High Sheriff of Somerset Denis Burn Esq, DC Victoria Edwards and DC Philip Hockey

They were assigned a historical sexual offence case involving a teacher affecting young victims aged between 9 and 13 for over a 10 year period. After one of the victims came forward many years later to report the offences, both officers worked extremely hard to bring the offender to justice. In the hearing of this case His Honourable Judge Cook stated: “It was quite apparent from my reading of this case that it had been very carefully, sensitively and thoroughly put together and for that reason these two officers; Victoria Edwards and Philip Hockey should be commended for their conduct of a very difficult and traumatic investigations.”

PCSO Dominique Whitemore, James De-Vanney and Dan Borrett were awarded the Royal Humane Society’s Resuscitation Certificate.

PCSO Dominique Whitemore, High Sheriff of Somerset Denis Burn Esq, Dan Borrett and James De-Vanney

PCSO Whitemore had only recently completed her training when on July22 2018, she attended a local charity football tournament. A referee collapsed on the ground and it quickly became very clear that the situation was serious and the man was having seizure. PCSO Whitemore with members of the public James De-Vanney and Dan Borrett, ran over to the man who had lost his pulse as he came out of the seizure. Dominique began CPR, giving instructions to James and Dan as the three of them took turns in giving chest compressions. The man’s pulse returned and faded again multiple times and they continued resuscitating for well over 30 minutes until paramedics arrived and took over. Eventually the man was stabilised and airlifted to hospital where he recovered.

DC Mark White was awarded a Crown Court Commendation.

High Sheriff of Somerset Denis Burn Esq and DC Mark White

Mark was assigned a case of sexual abuse in which an original investigation resulted in the Crown Prosecution Service taking no further action and DC White took it upon himself to overturn this decision. This case involved very vulnerable victims who needed safeguarding and DC White worked hard in giving them the support and reassurance for them to testify in Court. Mark’s tenacity and determination to get justice for the victims was exceptional. It meant that this case was again brought before the Court where previous investigations had failed. The offender was convicted and received 13 years in prison.

DC Max Priestley was awarded the Royal Humane Society’s Resuscitation Certificate for saving the life of a neighbour who had collapsed.

High Sheriff of Somerset Denis Burn Esq and DC Max Priestley

On July 25 in 2017 DC Max Priestley was at home with his family when a neighbour banged on the door and said her husband had collapsed. Initially the man was still breathing so Max placed him into the recovery position while the man’s wife called 999. However, the man started to turn purple. DC Priestley quickly cleared the man’s airway and started CPR. He continued until the paramedics arrived and took over. The man was then conveyed to hospital where he made a full recovery.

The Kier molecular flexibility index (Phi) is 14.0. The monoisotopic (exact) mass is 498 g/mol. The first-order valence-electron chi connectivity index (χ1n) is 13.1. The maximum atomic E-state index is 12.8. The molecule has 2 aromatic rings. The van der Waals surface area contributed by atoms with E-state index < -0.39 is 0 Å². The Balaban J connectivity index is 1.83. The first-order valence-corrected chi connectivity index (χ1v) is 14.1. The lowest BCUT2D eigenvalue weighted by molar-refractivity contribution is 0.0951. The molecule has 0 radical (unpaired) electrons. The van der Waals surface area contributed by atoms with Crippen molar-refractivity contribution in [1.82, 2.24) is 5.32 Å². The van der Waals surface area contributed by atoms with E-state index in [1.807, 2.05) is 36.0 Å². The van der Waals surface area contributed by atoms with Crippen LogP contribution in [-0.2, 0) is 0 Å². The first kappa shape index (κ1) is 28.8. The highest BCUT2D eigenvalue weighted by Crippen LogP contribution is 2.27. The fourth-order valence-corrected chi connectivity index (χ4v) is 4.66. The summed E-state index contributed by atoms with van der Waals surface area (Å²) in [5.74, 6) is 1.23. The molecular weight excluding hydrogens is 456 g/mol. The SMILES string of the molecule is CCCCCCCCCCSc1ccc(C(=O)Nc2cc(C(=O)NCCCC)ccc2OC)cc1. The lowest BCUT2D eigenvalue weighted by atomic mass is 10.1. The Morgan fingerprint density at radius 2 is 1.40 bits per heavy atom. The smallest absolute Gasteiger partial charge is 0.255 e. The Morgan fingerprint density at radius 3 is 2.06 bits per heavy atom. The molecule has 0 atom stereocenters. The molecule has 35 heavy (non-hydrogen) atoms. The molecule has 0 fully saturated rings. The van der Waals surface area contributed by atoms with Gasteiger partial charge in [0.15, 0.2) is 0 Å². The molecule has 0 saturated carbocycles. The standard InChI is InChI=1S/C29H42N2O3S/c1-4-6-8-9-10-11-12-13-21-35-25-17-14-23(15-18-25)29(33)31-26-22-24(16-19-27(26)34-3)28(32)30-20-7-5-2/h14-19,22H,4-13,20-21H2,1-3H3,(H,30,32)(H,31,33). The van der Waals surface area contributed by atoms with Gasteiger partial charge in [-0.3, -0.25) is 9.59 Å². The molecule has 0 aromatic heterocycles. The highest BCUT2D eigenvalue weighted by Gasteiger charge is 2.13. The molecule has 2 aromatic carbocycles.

PCSO Sue Thompson and Tom Salvidge received the Royal Humane Society’s Certificate of Commendation for their role in saving the life of a man who was in mental health crisis.

High Sheriff of Somerset Denis Burn Esq and PCSO Sue Thompson and Tom Salvidge

On August 17 last year a man called the police to say he was going to take his own life. The nearest available patrol unit was a significant distance away and the closest officer was a PCSO Sue Thompson.Sue had 15 minutes left of her shift when she was called. She was given details of the man’s location; however, as she wasn’t certain how to get there, she approached a local farm where she met Tom Salvidge. Tom was familiar with the location and knew that it is not easily accessibly so he offered to drive Sue there on his 4×4. PCSO Thompson managed to rescue the man and called for Tom to help her. Thanks to Sue’s and Tom’s actions the man survived this incident but sadly took his life six months later.

Robert Killen was awarded the Waley Cohen award for his work as a volunteer Chair of the Constabulary Rural Crime Forum.

Chief Constable Andy Marsh QPM and Robert Killen

Prior to that he was the vice chair of the forum and was also a founding member. The aim of the forum is to work with communities who earn their living from the land but also sadly as a result are also vulnerable to particular types of crime. This coupled with the sometimes isolation and complexities of running business can make life very difficult for some of our rural communities. Robert has exhibited the force values; he is courageous in making a public stand against criminals, often appearing in the media. He has sought to be inclusive, ensuring that those with mental health complexities or people who belong to groups with protected characteristics, such as the Gay Farmers Association, are included. He has helped the Constabulary learn to be better at assisting the rural community by championing specific difficulties such a fly tipping and fraud associated with annual payments and above all he has cared with a passion that shines through for vulnerable people and the countryside.

PCSO Gary Maule was given the Angela Yeoman Award for his work setting up and running a diversionary and educational programme for young people in Shepton Mallet.

PCSO Gary Maule and Angela Yeoman OBE DL

He came up with an idea to use the local shut down prison to educate young people on the fringes of becoming involved in anti-social or criminal behaviour. Gary’s programme sees the pupils go on day visit to the prison where they get a feel for what it is like to be “processed” as a prisoner. The idea is to show the reality and put children off ever having to go through it in real life. The feedback that followed was so positive that the programme was opened up for all pupils to apply. It had an overwhelming amount of applicants. The amount of work prior to the school’s visit that Gary does is astonishing. Gary’s programme became very popular in his area and he now has all the middle schools in Frome interested, as well as schools from Shepton Mallet, Wells and Radstock.

High Sheriff of Somerset Denis Burn Esq said: “All the award winners and their friend and families should be feeling really proud because they have been recognised properly for something truly outstanding.”

Chief Constable Andy Marsh QPM said: “I think what is most gratifying of all is seeing the pride in the eyes of the families and friends of those people when they are recognised for their achievements.”

Police Crime Commissioner Sue Mountstevens said: “It was a room full of extraordinary people. I’m very humbled and privileged to have listened to the stories. These people went above and beyond and the awards provide an important opportunity to reflect and celebrate.”